Pipes, a historian of Russia, was subsequently appointed head of the East European and Soviet desk at the NSC. He took leave from teaching at Harvard and committed to working in the administration for two years.
Pipes recalled reading intelligence reports about the structural weakness of the Soviet economy and the waning legitimacy of the Communist Party. Reagan instinctively agreed with this intelligence, even though many in the State Department and the White House urged Reagan to disregard his instincts about Soviet vulnerabilities. Pipes in his memoirs attributed Reagan’s approach to his keen “political judgment.” But Reagan had been fighting communists since his days in Hollywood as head of the Screen Actors Guild. He had read widely on the history of communism and had been influenced by the writings of Burnham and Whittaker Chambers. And he would also be influenced by the writings of Pipes, especially NSDD-75.
During his two-year stint on the NSC staff, Pipes worked on what he called “a general policy statement of the Reagan administration’s policy toward the Soviet Union,” which became NSDD-75. Like Kennan’s Long Telegram and “X” article and Nitze’s NSC-68, Pipes’ NSDD-75 urged the United States to break with existing policy — in this instance, containment.
Even before the final draft of NSDD-75 emerged, Pipes had written a paper for Reagan urging him to “promote the reformist tendencies in the USSR by a double-pronged strategy: encouraging proreform forces inside the USSR and raising for the Soviet Union the costs of its imperialism.” This paper served as the theoretical basis of Reagan’s famous London speech in June 1982, in which he publicly envisioned the collapse of the Soviet Union. Pipes and Reagan believed, in Pipes’ words, that the “policy of containment … had long been overtaken by events.”
Pipes wrote the final draft of NSDD-75 in November 1982. The State Department opposed its confrontational approach and wanted to modify it, but Reagan’s National Security Adviser William P. Clark liked Pipes’ draft. Pipes identified in his memoirs the “key paragraph of NSDD-75 which established as a goal of U.S. foreign policy” the following:
To promote, within the narrow limits available to us, the process of change in the Soviet Union toward a more pluralistic political and economic system in which the power of the privileged elite is gradually reduced. The U.S. recognizes that Soviet aggressiveness has deep roots in the internal system, and that relations with the USSR should therefore take into account whether or not they help to strengthen the system and its capacity to engage in aggression.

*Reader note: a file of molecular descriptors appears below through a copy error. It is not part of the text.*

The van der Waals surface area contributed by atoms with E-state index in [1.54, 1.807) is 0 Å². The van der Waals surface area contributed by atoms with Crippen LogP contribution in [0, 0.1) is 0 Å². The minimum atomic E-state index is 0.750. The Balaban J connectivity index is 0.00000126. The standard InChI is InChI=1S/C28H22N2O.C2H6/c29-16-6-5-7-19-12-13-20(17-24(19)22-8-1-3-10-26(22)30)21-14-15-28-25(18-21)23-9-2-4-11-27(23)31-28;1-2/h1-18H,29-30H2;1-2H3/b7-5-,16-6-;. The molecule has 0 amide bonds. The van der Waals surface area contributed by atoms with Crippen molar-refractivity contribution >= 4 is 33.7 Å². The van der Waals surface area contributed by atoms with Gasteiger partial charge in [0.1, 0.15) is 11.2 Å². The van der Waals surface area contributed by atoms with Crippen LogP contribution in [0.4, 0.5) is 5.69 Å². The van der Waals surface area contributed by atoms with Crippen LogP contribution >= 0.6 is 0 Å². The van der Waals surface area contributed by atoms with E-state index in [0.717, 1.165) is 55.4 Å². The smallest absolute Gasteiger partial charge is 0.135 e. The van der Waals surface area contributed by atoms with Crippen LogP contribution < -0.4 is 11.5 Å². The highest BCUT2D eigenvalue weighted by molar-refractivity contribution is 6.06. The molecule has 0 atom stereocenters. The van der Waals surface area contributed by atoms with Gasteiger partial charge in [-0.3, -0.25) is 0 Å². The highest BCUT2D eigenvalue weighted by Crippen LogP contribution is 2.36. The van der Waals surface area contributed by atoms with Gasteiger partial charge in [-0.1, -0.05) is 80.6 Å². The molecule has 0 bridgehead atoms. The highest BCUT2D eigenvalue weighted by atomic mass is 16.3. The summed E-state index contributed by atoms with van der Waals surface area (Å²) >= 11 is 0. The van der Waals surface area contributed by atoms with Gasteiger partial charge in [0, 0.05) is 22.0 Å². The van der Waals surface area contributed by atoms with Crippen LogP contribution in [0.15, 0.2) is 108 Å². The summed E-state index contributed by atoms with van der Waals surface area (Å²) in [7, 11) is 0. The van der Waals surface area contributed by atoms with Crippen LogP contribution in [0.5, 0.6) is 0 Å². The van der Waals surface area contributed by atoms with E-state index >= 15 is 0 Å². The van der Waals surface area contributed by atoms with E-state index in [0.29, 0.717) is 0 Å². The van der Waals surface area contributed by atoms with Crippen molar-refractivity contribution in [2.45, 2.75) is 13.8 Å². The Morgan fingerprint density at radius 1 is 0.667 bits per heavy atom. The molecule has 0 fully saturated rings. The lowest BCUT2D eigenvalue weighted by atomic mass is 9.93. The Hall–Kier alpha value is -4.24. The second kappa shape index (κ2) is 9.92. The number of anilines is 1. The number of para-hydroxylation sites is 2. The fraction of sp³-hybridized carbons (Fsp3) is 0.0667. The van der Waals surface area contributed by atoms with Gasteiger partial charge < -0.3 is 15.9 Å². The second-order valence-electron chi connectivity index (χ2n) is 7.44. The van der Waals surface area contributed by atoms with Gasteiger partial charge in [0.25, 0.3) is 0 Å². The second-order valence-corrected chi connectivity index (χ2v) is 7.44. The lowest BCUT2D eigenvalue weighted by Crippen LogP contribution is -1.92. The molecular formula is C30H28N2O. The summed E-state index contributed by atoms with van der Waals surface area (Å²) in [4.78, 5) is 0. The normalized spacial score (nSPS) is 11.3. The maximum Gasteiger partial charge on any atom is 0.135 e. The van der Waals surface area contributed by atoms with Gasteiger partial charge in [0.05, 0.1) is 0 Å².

But it was the preceding paragraph of NSDD-75 that stated that the “primary focus of U.S. policy toward the USSR” was to “contain and over time reverse Soviet expansionism by competing effectively on a sustained basis with the Soviet Union in all international arenas.” This included efforts “to loosen Moscow’s hold” on Eastern Europe. This was the heart of Reagan’s policy, which, over time, undermined the Soviet empire by resisting Soviet geopolitical offensives, sustaining a U.S. military buildup to reestablish the military balance, supporting nationalism within the Warsaw Pact countries, and straining the Soviet economy to its breaking point. Pipes’ final version of the classified NSDD-75 was formally issued on Jan. 17, 1983.
As Steven Hayward has written, “with NSDD 75, the Reagan Doctrine was born.”
In his important book on Reagan and the fall of communism, Paul Kengor wrote that NSDD-75 “was probably the most important document in Cold War strategy by the Reagan administration, and certainly the most significant and sweeping directive in terms of institutionalizing the Reagan intent and grand strategy.”
And Kengor noted that Pipes’ strategy document “turn[ed] on its head the doctrine of containment that had formed the cornerstone of American foreign policy since George Kennan sent his famous ‘Long Telegram’ from Moscow in February 1946.” Peter Schweizer characterized NSDD-75 as the founding document of what he called “Reagan’s war” against the Soviet Union.
Richard Pipes died in 2018 at the age of 94. There are no biographies of Pipes, as there are of Kennan and Nitze, but there should be. Forty years after he finalized NSDD-75, it should be acknowledged that his contribution to America’s Cold War victory was as important — perhaps even more important — than Kennan’s or Nitze’s. In every sense, he was a hero of the Cold War.